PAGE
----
Pine’s not bad. He’s not particularly good, either, but every single character in the film is so poorly written, it’s impossible to tell what he’d do. Actually, all signs are positive. He and Pullman do have one or two honest scenes; the movie’s so blissfully mediocre, it’s impossible to fault it for not being better.

Pullman and Rickman–and Dennis Farina–phone in their performances but they’re all excellent at what they’re doing. Rickman makes fun of being British, Farina makes a Chicago reference, and Pullman is sturdy but complicated. All things they’ve been doing for fifteen years. Bottle Shock should be Pine or Rodriguez’s film (Rodriguez is a tad broad however), but the script doesn’t allow it. The movie’s got to be about advertising that Napa Valley wine, not the characters. The end text reminds these are real people in the story and presumably bound to faithful retelling… it just doesn’t make their stories interesting. The characters, like I said before, are terrible–they’re out of TV commercials.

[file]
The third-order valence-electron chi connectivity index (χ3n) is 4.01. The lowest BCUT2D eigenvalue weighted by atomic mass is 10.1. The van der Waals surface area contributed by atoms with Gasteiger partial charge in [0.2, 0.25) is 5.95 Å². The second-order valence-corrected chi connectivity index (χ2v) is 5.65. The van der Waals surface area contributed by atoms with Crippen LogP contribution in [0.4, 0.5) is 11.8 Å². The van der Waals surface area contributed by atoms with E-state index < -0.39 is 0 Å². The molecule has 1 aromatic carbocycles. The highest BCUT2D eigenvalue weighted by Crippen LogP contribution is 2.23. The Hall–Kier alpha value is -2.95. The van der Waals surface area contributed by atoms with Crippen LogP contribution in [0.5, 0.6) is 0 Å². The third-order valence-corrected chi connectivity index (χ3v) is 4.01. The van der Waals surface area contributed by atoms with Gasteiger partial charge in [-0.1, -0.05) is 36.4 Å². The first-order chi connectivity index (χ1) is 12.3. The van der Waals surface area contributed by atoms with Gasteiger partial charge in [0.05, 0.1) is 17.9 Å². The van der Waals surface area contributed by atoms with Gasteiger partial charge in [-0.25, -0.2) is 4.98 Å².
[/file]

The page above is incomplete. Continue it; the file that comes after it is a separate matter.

Randall Miller’s direction is annoying. He’s got some big cranes and a lot of helicopters and uses them all the time. He shoots the movie Panavision–I’m hoping to get the expanse of the vineyards in frame–but then does shaky handheld for conversation scenes. It adds to the movie’s air of incompetence. It’s not a charming air either.

Failing comparisons to those Miramax low budget charmers aside, Bottle Shock isn’t awful and it’s diverting enough. If it were a television movie, it’d probably be exceptional. Well, maybe if it were on USA or something, it’d be exceptional. I just wish they’d given some of the fine actors–Miguel Sandoval’s in it and I don’t even want to talk about the tiny (but wonderfully acted) Bradley Whitford appearance–characters to play instead of advertising to deliver.

1/4

CREDITS

Directed by Randall Miller; screenplay by Miller, Jody Savin and Ross Schwartz, based on a story by Schwartz, Lannette Pabon, Savin and Miller; director of photography, Mike Ozier; edited by Miller and Dan O’Brien; music by Mark Adler; production designer, Craig Stearns; produced by Miller, Savin, J. Todd Harris, Marc Toberoff, Brenda Lhormer and Marc Lhormer; released by Freestyle Releasing.

Starring Bill Pullman (Jim Barrett), Alan Rickman (Steven Spurrier), Chris Pine (Bo Barrett), Freddy Rodriguez (Gustavo Brambila), Rachael Taylor (Sam Clayton), Dennis Farina (Maurice Cantavale), Miguel Sandoval (Garcia), Eliza Dushku (Joe), Bradley Whitford (Professor Saunders) and Joe Regalbuto (Bill).


Manhunter (1986, Michael Mann), the restored director’s cut